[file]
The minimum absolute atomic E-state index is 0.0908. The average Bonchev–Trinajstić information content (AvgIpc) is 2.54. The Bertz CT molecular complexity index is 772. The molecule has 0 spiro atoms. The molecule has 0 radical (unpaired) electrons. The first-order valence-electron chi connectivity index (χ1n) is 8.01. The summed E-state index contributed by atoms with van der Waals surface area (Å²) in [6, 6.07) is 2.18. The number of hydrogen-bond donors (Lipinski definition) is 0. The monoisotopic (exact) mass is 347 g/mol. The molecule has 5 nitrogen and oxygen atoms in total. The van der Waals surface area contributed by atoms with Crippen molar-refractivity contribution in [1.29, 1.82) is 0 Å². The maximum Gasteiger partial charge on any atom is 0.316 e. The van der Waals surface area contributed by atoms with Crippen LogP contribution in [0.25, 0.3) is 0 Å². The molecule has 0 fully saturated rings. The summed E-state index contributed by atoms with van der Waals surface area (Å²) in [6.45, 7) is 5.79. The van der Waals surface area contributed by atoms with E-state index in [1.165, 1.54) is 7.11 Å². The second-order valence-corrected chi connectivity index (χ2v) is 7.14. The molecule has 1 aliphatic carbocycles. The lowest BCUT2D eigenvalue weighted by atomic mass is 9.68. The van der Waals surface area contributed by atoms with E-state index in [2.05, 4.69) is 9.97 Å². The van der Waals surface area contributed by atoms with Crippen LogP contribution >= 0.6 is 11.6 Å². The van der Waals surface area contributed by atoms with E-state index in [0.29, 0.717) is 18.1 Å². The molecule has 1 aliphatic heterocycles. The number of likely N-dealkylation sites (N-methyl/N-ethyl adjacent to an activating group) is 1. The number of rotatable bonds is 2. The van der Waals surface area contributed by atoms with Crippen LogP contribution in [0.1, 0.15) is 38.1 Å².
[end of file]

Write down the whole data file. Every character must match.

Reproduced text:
The minimum absolute atomic E-state index is 0.0908. The average Bonchev–Trinajstić information content (AvgIpc) is 2.54. The Bertz CT molecular complexity index is 772. The molecule has 0 spiro atoms. The molecule has 0 radical (unpaired) electrons. The first-order valence-electron chi connectivity index (χ1n) is 8.01. The summed E-state index contributed by atoms with van der Waals surface area (Å²) in [6, 6.07) is 2.18. The number of hydrogen-bond donors (Lipinski definition) is 0. The monoisotopic (exact) mass is 347 g/mol. The molecule has 5 nitrogen and oxygen atoms in total. The van der Waals surface area contributed by atoms with Crippen molar-refractivity contribution in [1.29, 1.82) is 0 Å². The maximum Gasteiger partial charge on any atom is 0.316 e. The van der Waals surface area contributed by atoms with Crippen LogP contribution in [0.25, 0.3) is 0 Å². The molecule has 0 fully saturated rings. The summed E-state index contributed by atoms with van der Waals surface area (Å²) in [6.45, 7) is 5.79. The van der Waals surface area contributed by atoms with E-state index in [1.165, 1.54) is 7.11 Å². The second-order valence-corrected chi connectivity index (χ2v) is 7.14. The molecule has 1 aliphatic carbocycles. The lowest BCUT2D eigenvalue weighted by atomic mass is 9.68. The van der Waals surface area contributed by atoms with E-state index in [2.05, 4.69) is 9.97 Å². The van der Waals surface area contributed by atoms with Crippen LogP contribution >= 0.6 is 11.6 Å². The van der Waals surface area contributed by atoms with E-state index in [0.29, 0.717) is 18.1 Å². The molecule has 1 aliphatic heterocycles. The number of likely N-dealkylation sites (N-methyl/N-ethyl adjacent to an activating group) is 1. The number of rotatable bonds is 2. The van der Waals surface area contributed by atoms with Crippen LogP contribution in [0.1, 0.15) is 38.1 Å².